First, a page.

US, Russia Complete Massive Spy Swap

New York/Washington/Moscow, Jul 9 (DPA): The US and Russia have completed arrangements for one of the largest spy swaps in history as 10 Russian spy suspects and four prisoners in Russian custody pleaded guilty to charges against them.

In New York, the 10 Russian spies, who included a Peruvian-born US citizen, pleaded guilty in federal court to lesser charges of acting as illegal agents of a foreign government, US justice officials confirmed Thursday. They were to be deported quickly.

In Moscow, Russian President Dmitry Medvedev early Friday pardoned four spies accused of giving top secret information to the West, Russian news agencies reported. The four men pleaded guilty in letters that asked Medvedev to pardon them.

Russian and US officials indicated that the deal, sealed in less than two weeks, was driven by increasingly close relations and a sense that too much was at stake to let the US arrests throw them off course.

In announcing the pardons, Moscow noted "the new spirit of Russian-American relations and the high level of mutual understanding of the presidents of both countries."

Senior US administration officials, who spoke on condition of anonymity, noted there was "a lot on the agenda with Russia." Russia's immediate acknowledgement of the spies as working for Russia after their June 27 arrest "says something about the progress we have made in our relationship" with Russia, they said.

The convictions of the Russian suspects in a federal courthouse in New York and the pending deportations will bring an end to one of the most famous US-Russia spy cases in history, and marks the largest spy swap since the 1980s - the days of the Cold War.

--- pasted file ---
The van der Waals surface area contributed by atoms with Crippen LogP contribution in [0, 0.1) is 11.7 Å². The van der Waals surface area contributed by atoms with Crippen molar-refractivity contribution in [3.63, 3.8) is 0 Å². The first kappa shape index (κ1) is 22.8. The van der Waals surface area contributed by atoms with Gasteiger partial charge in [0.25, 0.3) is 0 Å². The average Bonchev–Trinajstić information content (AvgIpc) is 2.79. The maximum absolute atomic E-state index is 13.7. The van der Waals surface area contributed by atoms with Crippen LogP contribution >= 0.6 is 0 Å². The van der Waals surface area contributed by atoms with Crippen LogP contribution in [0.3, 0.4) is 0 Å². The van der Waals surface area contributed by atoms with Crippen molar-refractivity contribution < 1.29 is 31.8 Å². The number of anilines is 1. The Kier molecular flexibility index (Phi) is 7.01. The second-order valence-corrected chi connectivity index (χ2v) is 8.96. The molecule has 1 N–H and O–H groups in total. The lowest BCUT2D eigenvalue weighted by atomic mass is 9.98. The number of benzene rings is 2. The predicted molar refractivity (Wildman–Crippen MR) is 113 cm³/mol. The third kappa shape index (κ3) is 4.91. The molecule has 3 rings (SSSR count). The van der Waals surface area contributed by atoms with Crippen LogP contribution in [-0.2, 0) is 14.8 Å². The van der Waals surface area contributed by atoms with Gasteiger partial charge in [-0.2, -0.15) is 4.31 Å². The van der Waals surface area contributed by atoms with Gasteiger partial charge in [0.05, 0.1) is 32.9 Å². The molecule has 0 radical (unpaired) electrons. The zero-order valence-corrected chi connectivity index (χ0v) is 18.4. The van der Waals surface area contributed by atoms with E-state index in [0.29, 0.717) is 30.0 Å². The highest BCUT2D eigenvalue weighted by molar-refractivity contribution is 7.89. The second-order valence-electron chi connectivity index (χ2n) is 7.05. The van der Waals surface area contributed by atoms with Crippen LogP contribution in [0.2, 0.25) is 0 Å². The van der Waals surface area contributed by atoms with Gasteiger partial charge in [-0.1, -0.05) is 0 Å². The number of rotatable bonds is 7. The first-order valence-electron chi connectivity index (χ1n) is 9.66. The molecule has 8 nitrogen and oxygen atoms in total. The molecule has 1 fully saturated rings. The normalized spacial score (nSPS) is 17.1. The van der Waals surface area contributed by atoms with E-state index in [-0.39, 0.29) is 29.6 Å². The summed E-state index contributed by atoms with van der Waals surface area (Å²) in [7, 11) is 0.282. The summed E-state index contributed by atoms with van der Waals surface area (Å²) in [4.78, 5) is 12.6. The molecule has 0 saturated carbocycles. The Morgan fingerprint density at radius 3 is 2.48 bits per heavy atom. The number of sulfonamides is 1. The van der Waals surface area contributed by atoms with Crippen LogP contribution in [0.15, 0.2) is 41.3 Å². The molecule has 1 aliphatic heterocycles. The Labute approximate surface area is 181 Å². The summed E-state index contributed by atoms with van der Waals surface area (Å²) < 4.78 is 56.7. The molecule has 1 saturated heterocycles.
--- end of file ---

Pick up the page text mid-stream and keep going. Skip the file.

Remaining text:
"This was an extraordinary case ... and the agreement we reached today provides a successful resolution for the US and its interests," US Attorney General Eric Holder said.

The US and Russian governments had sought to keep the deal under tight wraps, refusing to discuss the swap until the convictions in New York. Analysts noted that a major motivation was to keep relations on the upswing after years of tension and suspicion.

"We have present day business that we are trying to conduct with the Russian Federation on a variety of fronts, and this episode (was) not helpful to those endeavours," said Steven Aftergood, an intelligence and espionage expert at the Federation of American Scientists, a think tank in Washington.

Under the agreement, the 10 Russian spies are permanently barred from ever returning to the US unless with approval from the US Attorney General, US officials said.

The group included four married couples who had at least six children among them during the decade or more they were under observation by the FBI. But US officials said their fate was a matter for the parents to decide. Some of the children have reportedly

already been sent on to Russia after the parents were arrested.

The four couples also owned homes in wealthy Boston, Washington and New York suburbs. Under the plea agreement, they will forfeit all "currency, bank accounts, houses and other property," the US officials told reporters.

The FBI arrested the 10 suspects just days after a White House meeting between US President Barack Obama and Medvedev, who shared a meal at a local hamburger restaurant. Some had faced added charges of money laundering, which were dropped in the plea agreements.

None of the suspects are believed to have infiltrated in the government or obtained classified information. They were reportedly tasked with getting to know people and gain information about the US power structure, including on Wall Street.

The FBI had been investigating some of the spies for more than a decade. The fate of an 11th Russian suspect, Robert Christopher Metsos, was not clear after he was released on bail in Cyprus.



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